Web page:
From a very early age, we learn that emotions are scary, something to avoid or resist. Many of us, as we grow older, try to find spiritual paths or self-improvement plans that help us continue bypassing or avoiding these painful or scary emotions. We are looking for a safe space or safe realization where we never have to feel those pesky painful and scary emotions. If a particular path to awakening or self-improvement merely helps us avoid feeling, and keeps us in our heads too much, we still continue to feel disconnected from our bodies. And so we continue to suffer.
In some teachings, there is talk of the need for embodiment as one awakens, as some sort of separate process. But this is only needed when awakening itself is used as a way to continue avoiding or escaping emotions. Resting as awareness or even a realization of egolessness or “no self” can, itself, be just another way of avoiding emotions. For example, one recognizes awareness as something apart from those pesky little emotions that come and go. Refuge is taken in the space of now or the space behind the emotion as it is coming through. But why would one be interested in this space behind or around an emotion if there weren’t some idea that the emotion is, in fact, you?
There is only a need to turn away from something, an emotion, if there is still identification with it on some level.
Just about every week someone emails me saying something like this: “I have recognized that there is no self but I’m still suffering with a lot of painful emotions.” My answer is something like this: “Those emotions that you are trying to avoid are being avoided precisely because there is still identification with them. You believe the emotions are you. The avoidance keeps the suffering around.” A realization of no self is superficial if it is only intellectual or if there is still an avoidance or an attempt to escape emotions because one still identifies with them.
What is embodiment then and is it needed?
With the Living Inquiries, embodiment is already happening during the process of unfindability itself. No separate process is needed to embody awakening. From the moment a facilitator begins working with you or you begin using the Inquiries on your own, you are guided to sit with every single emotion or sensation that arises, whether it is pleasurable or painful, blissful or scary. Nothing is left out in the looking. No stone is unturned. Nothing is avoided or turned away from. Nothing is escaped. Every single emotion is allowed to be as it is, without trying to change or get rid of it.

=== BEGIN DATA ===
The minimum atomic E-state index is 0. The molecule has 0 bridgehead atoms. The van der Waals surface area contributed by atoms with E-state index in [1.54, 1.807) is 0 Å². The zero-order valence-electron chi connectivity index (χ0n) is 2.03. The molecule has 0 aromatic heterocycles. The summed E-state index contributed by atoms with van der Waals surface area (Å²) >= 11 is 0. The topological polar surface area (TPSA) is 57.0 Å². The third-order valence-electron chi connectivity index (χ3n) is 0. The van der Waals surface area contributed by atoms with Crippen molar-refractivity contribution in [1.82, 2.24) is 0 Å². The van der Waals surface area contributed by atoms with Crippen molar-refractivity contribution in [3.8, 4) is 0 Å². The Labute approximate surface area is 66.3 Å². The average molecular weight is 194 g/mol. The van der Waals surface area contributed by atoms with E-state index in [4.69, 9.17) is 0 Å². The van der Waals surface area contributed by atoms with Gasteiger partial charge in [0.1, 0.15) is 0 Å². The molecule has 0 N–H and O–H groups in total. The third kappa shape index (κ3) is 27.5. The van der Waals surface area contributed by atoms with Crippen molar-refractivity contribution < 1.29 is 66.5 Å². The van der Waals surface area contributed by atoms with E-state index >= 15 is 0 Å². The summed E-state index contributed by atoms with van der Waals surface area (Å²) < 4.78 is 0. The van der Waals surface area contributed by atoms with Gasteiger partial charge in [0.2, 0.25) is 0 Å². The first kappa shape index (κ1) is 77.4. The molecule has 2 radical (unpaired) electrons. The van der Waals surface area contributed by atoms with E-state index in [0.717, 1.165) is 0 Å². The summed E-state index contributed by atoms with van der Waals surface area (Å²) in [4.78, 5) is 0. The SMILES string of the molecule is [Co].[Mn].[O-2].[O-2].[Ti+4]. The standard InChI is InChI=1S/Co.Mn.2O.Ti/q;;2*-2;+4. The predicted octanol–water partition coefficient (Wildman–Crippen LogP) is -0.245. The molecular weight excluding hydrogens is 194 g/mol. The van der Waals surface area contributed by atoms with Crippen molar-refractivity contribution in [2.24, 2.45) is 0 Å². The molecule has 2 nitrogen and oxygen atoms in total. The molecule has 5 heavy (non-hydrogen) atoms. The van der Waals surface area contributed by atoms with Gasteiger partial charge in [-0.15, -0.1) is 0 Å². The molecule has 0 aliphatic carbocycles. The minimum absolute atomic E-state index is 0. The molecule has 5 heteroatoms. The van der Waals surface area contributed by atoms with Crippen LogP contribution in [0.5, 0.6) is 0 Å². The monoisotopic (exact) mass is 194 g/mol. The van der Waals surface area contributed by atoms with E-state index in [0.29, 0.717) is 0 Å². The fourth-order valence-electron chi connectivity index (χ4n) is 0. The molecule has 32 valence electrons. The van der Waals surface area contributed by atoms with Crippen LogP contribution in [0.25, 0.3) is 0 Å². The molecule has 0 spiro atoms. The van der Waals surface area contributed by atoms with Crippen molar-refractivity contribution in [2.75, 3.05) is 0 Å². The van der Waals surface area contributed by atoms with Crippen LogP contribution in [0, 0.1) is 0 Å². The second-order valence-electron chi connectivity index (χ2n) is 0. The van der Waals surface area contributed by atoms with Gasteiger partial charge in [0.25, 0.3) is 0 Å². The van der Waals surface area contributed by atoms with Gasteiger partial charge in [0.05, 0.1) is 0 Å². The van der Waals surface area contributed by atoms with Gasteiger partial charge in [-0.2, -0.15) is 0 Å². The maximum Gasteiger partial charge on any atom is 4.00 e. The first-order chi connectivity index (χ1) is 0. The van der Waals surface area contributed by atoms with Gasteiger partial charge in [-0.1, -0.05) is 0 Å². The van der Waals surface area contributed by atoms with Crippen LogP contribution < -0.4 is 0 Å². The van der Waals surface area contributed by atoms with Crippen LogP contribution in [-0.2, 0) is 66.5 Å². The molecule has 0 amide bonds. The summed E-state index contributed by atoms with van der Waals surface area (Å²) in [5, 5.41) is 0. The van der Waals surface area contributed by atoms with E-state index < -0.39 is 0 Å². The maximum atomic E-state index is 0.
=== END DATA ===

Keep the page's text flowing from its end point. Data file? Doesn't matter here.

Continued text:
In my own looking with the Inquiries, incredible pain and fear came up. What a blessing! With each emotion or sensation, the question “is that me” revealed that no single emotion or sensation is me. So nothing needed to be avoided. No separate process of embodiment was needed.
With the Inquiries, as you move through the process of not being able to find the self, you fail to find it in the words and pictures that arise as well as the emotions and sensations. And in not finding that self anywhere, you have gone through everything. You have bypassed nothing. You have seen that there is no need to embody anything. Everything has already been embodied in that looking including the most painful emotions or stubborn sensations. And these things release in that looking. If they arise again, the avoidance is less or not there at all. This is a natural acceptance.
A separate process of embodiment is needed only if one has intellectualized awakening only, kept it on a superficial level, or if one has recognized awareness as some space that is safe from the pesky emotions. And I have found that some even use the process of embodiment as a way of going back into identifying with the body, afraid to look at the stories and emotions that feel extra scary or painful. I encourage people not to take that safe route. There is no safe space apart from what arises as emotion. And no safe space is needed once you see that the emotions are not you. There is nothing safe about this kind of looking and that’s why it works. “Safe” is just a leftover idea from the childhood belief that emotions are scary and need to be avoided or eradicated.